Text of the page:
You are on page 1of 21


yIt is the abnormal rotation of foot at

ankle. yA common malformation of the foot that is evident at birth

Other Name:
Talipes  most common type of club foot is Talipes Equinovarus

Types of clubfoot yVarus (inward rotation): would walk on ankles, bottoms of feet face each other yValgus (outward rotation): would walk on inner ankles yCalcaneous (upward rotation): would walk on heels yEquinas (downward rotation): would walk on toes

Risk factors
yGender yFamily history of clubfoot

Causes: y Unknown (idiopathic) y Position of the baby in the uterus y Increased occurrences in those children with neuromuscular disorders, such as cerebral palsy (CP) and spina bifida. y Oligohydramnios (decreased amount of amniotic fluid surrounding the fetus in the uterus) during pregnancy.

INCIDENCE y1 in 1000 livebirths yMost common deformity (95%) is talipes equinovarus yOccurs more frequently in boys than in girls

Signs and Symptoms yHigh arched foot that may have a crease-cross of the sole of the foot yThe heel is drawn up yThe toes are pointed down yThe bottom of the feet (heel) is pointed away from the body, thus the foot is twisted in towards the other foot

yThe foot and leg

may be smaller yThe foot will lack motion and be noticeably stiff yThe calf muscle may be smaller

Pathophysiology Genetic, sex, maternal illness Lifestyle, presentation Arrest in fetal development of skeletal and soft tissues during 9 to 10 weeks of gestation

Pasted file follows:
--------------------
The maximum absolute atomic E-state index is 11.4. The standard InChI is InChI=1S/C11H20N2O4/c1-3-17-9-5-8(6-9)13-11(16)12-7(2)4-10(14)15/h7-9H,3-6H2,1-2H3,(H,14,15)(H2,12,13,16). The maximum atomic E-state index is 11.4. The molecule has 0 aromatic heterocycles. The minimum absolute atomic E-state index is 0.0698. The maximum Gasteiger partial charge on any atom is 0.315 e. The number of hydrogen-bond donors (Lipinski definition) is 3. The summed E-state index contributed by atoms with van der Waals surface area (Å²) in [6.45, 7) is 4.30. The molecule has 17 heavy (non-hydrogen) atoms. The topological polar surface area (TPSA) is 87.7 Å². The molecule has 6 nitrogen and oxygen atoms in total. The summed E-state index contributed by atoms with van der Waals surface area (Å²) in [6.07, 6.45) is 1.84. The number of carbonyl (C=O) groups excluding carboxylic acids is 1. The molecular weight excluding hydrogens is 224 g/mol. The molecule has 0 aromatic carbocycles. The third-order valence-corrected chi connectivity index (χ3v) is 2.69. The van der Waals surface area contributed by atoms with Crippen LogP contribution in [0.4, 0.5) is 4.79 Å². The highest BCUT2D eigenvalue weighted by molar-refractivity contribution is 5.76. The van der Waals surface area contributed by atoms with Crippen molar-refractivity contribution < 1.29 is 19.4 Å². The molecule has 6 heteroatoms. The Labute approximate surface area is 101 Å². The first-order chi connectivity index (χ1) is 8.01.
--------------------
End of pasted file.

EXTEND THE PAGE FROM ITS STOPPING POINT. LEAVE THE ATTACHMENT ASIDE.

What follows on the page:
Defective cartilage with ligaments laxity Shortening of medial cartilage Clubfoot

Diagnostic Test
yPhysical exam yUltrasound yX-ray

Medical Management 1. Exercises 2. Manipulation and Casting (cast is changed perodically to change angle of foot) 3. Denis brown splint (bar shoe): metal bar with shoes attached to the bar at specific angle

4. Surgery yTenotomy (needed in 80% of cases) is a release (clipping) of the

usually done 9 to 12 months

archilles tendon minor surgery

yAnterior Tibial Tendon Transfer (needed

in 20% of cases) where the tendon is moved from the first ray (toe) to the third ray in order to release the inward traction on the foot

Nursing intervention yPerform exercises as ordered. yProvide cast care or care for a child in a brace. yChild who is learning to walk must be prevented from trying to stand; apply restraints as necessary. yProvide diversional activities.

5. Adapt care routines as needed for cast or barce. 6. Assess toes to be sure cast it not too toght. 7. Provide skin care.

Prognosis The long-term prognosis for babies with clubfoot who were treated with the Ponseti Method is excellent. They have had almost no difference in function or pain in their feet when compared to those persons who were born without clubfoot.

Complication A number of secondary deformities may develop in the foot later in life. It is not always clear why these develop, but may be a combination of post-surgical overcorrection & intrinsic problems. These new deformities may include:

yValgus Hindfoot.
relation to the leg.

The heel tilts outward in relation to the leg.

yCalcaneus at increased

angle - the heel is too vertical in

yDecrease in longitudinal arch -

collapsed arch yPersistent rolling of the ankle ySevere residual clubfoot deformity.